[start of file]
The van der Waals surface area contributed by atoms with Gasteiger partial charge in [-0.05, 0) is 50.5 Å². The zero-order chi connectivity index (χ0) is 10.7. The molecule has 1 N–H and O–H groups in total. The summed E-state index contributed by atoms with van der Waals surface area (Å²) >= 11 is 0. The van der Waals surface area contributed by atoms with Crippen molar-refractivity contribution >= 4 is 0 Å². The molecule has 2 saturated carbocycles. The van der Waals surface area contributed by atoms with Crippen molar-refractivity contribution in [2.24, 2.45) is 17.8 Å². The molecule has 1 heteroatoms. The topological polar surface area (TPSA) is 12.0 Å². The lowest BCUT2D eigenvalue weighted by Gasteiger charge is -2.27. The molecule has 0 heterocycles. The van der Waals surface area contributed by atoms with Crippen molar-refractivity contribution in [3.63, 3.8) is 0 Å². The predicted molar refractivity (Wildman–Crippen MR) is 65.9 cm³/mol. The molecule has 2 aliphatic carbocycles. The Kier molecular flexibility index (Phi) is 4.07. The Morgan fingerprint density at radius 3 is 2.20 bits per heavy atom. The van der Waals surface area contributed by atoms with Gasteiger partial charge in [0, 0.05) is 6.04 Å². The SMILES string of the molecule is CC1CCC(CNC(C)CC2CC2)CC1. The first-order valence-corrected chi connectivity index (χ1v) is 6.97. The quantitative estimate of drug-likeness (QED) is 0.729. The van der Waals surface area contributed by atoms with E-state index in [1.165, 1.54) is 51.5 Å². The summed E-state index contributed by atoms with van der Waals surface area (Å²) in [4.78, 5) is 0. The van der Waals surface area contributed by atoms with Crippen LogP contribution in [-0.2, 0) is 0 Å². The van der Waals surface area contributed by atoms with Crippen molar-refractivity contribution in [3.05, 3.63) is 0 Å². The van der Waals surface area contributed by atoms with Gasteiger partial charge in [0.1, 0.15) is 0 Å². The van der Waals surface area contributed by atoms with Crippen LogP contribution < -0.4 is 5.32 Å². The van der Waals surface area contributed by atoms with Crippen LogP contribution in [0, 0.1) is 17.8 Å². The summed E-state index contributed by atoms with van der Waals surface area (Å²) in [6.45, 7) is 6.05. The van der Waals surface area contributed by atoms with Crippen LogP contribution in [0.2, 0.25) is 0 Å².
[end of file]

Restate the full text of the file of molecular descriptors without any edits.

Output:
The van der Waals surface area contributed by atoms with Gasteiger partial charge in [-0.05, 0) is 50.5 Å². The zero-order chi connectivity index (χ0) is 10.7. The molecule has 1 N–H and O–H groups in total. The summed E-state index contributed by atoms with van der Waals surface area (Å²) >= 11 is 0. The van der Waals surface area contributed by atoms with Crippen molar-refractivity contribution >= 4 is 0 Å². The molecule has 2 saturated carbocycles. The van der Waals surface area contributed by atoms with Crippen molar-refractivity contribution in [2.24, 2.45) is 17.8 Å². The molecule has 1 heteroatoms. The topological polar surface area (TPSA) is 12.0 Å². The lowest BCUT2D eigenvalue weighted by Gasteiger charge is -2.27. The molecule has 0 heterocycles. The van der Waals surface area contributed by atoms with Crippen molar-refractivity contribution in [3.63, 3.8) is 0 Å². The predicted molar refractivity (Wildman–Crippen MR) is 65.9 cm³/mol. The molecule has 2 aliphatic carbocycles. The Kier molecular flexibility index (Phi) is 4.07. The Morgan fingerprint density at radius 3 is 2.20 bits per heavy atom. The van der Waals surface area contributed by atoms with Gasteiger partial charge in [0, 0.05) is 6.04 Å². The SMILES string of the molecule is CC1CCC(CNC(C)CC2CC2)CC1. The first-order valence-corrected chi connectivity index (χ1v) is 6.97. The quantitative estimate of drug-likeness (QED) is 0.729. The van der Waals surface area contributed by atoms with E-state index in [1.165, 1.54) is 51.5 Å². The summed E-state index contributed by atoms with van der Waals surface area (Å²) in [4.78, 5) is 0. The van der Waals surface area contributed by atoms with Crippen LogP contribution in [-0.2, 0) is 0 Å². The van der Waals surface area contributed by atoms with Crippen molar-refractivity contribution in [3.05, 3.63) is 0 Å². The van der Waals surface area contributed by atoms with Gasteiger partial charge in [0.1, 0.15) is 0 Å². The van der Waals surface area contributed by atoms with Crippen LogP contribution < -0.4 is 5.32 Å². The van der Waals surface area contributed by atoms with Crippen LogP contribution in [0, 0.1) is 17.8 Å². The summed E-state index contributed by atoms with van der Waals surface area (Å²) in [6.45, 7) is 6.05. The van der Waals surface area contributed by atoms with Crippen LogP contribution in [0.2, 0.25) is 0 Å².